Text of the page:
JENKINSON, John (?1734-1805).

Published in The History of Parliament: the House of Commons 1754-1790, ed. L. Namier, J. Brooke., 1964
Available from Boydell and Brewer



1768 - 1780

Family and Education

b. ?1734, 3rd s. of Col. Charles Jenkinson, and bro. of Charles Jenkinson.  educ. Charterhouse.  m. 1778, Fanny, da, of Adm. John Barker, 4s. 1da.

Offices Held

Page to the King Apr. 1748-52; gentleman usher to the Queen 1761- d.; second (or Ulster) sec. to the ld. Lt. [I] 1773-5, and jt. sec. to the ld. lt. in England 1775.

Cornet 2 Horse 1752, capt. 1762; capt. 12 Drag. 1765; ret. 1773.


Jenkinson’s great-grandmother was a Bankes, relations between the two families were close, and in March 1764 John and Henry Bankes considered the possibility of returning Jenkinson for Corfe Castle, which they did in 1768 and 1774 without contest.

Jenkinson owed his original appointment at court probably to Lord Harcourt, a friend of his family; his career in the army, Parliament, and in office mainly to his brother Charles. It was to him that he was indebted for his promotion in 1762,1 and again 1765.2 In 1768 Charles applied for him to Lord Townshend;3 and on 14 Oct. 1769 wrote to Lord Granby:4 ‘I have frequently before now mentioned my brother to you; though he was page to the late King, and has served in the army, at least 18 years, he has not yet attained any higher rank than that of captain.’

John Jenkinson was offered the Irish post by Harcourt within a month of Harcourt’s being offered the lord lieutenancy.5 Godfrey Lill, Irish solicitor-general, wrote to George Macartney, 21 Aug. 1773:6 ‘Mr. Jenkinson is come here ... he is reserved but seems to have got some good lessons under his brother and I think will through him make his way here.’ But on 5 Nov.: Jenkinson seems hurt at his situation, being ‘a British Member but an under-secretary here’; and is ‘going in a few days to England without any intention to return till next sessions’. Harcourt, writing to the secretary of state Lord Rochford, on 27 Nov. described Jenkinson as ‘a most prudent and sensible man’ who ‘has attended the business of the session most assiduously, and from an accurate, good understanding will be able to give your Lordship the clearest insight into our affairs’.7 Still, Jenkinson seems never to have settled down in Ireland; did not enter the Irish Parliament; and on 20 June 1774 wrote to his brother hoping Charles would obtain for him ‘a seat at a Board on this side of the water and particularly at the lower ones’, or at least ‘a small Irish pension’—‘I have surely claim enough on Lord North to expect his consent, and there seems ground ... to think that Lord Harcourt would do such a favour for me.’8 In 1775 he was appointed joint secretary to the lord lieutenant in England, with a salary of £400 per annum, and a prospect of its rising shortly to £600; and a ‘very easy’ attendance on the business of the office which, moreover, did not vacate his seat.9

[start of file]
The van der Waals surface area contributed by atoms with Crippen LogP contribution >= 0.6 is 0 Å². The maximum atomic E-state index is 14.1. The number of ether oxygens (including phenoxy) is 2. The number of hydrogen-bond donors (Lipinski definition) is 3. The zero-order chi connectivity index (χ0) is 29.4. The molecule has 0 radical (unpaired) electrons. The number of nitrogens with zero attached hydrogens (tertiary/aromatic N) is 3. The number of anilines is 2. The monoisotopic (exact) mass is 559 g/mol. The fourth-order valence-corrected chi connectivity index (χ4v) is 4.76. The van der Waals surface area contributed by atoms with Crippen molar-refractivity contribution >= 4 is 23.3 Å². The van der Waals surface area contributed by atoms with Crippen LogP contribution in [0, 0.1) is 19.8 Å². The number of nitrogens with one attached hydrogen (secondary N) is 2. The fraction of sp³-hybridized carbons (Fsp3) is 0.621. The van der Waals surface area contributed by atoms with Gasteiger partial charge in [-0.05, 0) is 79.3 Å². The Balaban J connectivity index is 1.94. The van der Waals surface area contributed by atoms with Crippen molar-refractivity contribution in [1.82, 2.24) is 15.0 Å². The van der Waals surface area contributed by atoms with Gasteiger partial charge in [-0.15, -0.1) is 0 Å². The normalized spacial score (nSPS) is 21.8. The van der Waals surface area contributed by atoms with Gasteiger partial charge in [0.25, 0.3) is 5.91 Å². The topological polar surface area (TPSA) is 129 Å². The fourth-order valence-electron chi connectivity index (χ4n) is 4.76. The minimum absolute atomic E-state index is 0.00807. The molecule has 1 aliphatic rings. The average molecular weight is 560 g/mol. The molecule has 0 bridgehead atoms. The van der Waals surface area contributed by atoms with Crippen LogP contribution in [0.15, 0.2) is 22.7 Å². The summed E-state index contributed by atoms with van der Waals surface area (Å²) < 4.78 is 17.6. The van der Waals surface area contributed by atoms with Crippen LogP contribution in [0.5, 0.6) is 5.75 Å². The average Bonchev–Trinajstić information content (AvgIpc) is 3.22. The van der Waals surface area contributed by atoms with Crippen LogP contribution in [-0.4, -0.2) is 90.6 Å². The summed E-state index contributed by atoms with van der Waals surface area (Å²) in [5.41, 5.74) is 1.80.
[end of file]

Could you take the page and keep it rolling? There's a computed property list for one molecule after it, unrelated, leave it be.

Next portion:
In Parliament Jenkinson always voted with the Government. During his twelve years in the House only two speeches are reported: 31 Jan. 1772, on a motion of Thomas Townshend jun. about the export of horses; and an intervention in the debate of 6 Feb. 1772 on the 39 Articles.10 By September 1780 Henry Bankes jun. had come of age, and the seat at Corfe Castle was required for him. Jenkinson did not stand again.  He died 1 May 1805, aged 70.

Ref Volumes: 1754-1790

Author: Sir Lewis Namier


  • 1. Calcraft to Shelburne, 30 Oct. 1762, Lansdowne mss.
  • 2. Jenkinson Pprs. 350-1.
  • 3. Add. 38206, f. 36.
  • 4. Rutland mss.
  • 5. Add. 32807, f. 139.
  • 6. Macartney mss, PRO Northern Ireland.
  • 7. Cal. Home Office Pprs. 1773-5, pp. 107-8.
  • 8. Add. 38208, f. 80.
  • 9. Harcourt to Chas. Jenkinson, 22 May 1775, ibid. f. 148.
  • 10. Cavendish’s ‘Debates’, Egerton 232, pp. 102, 116.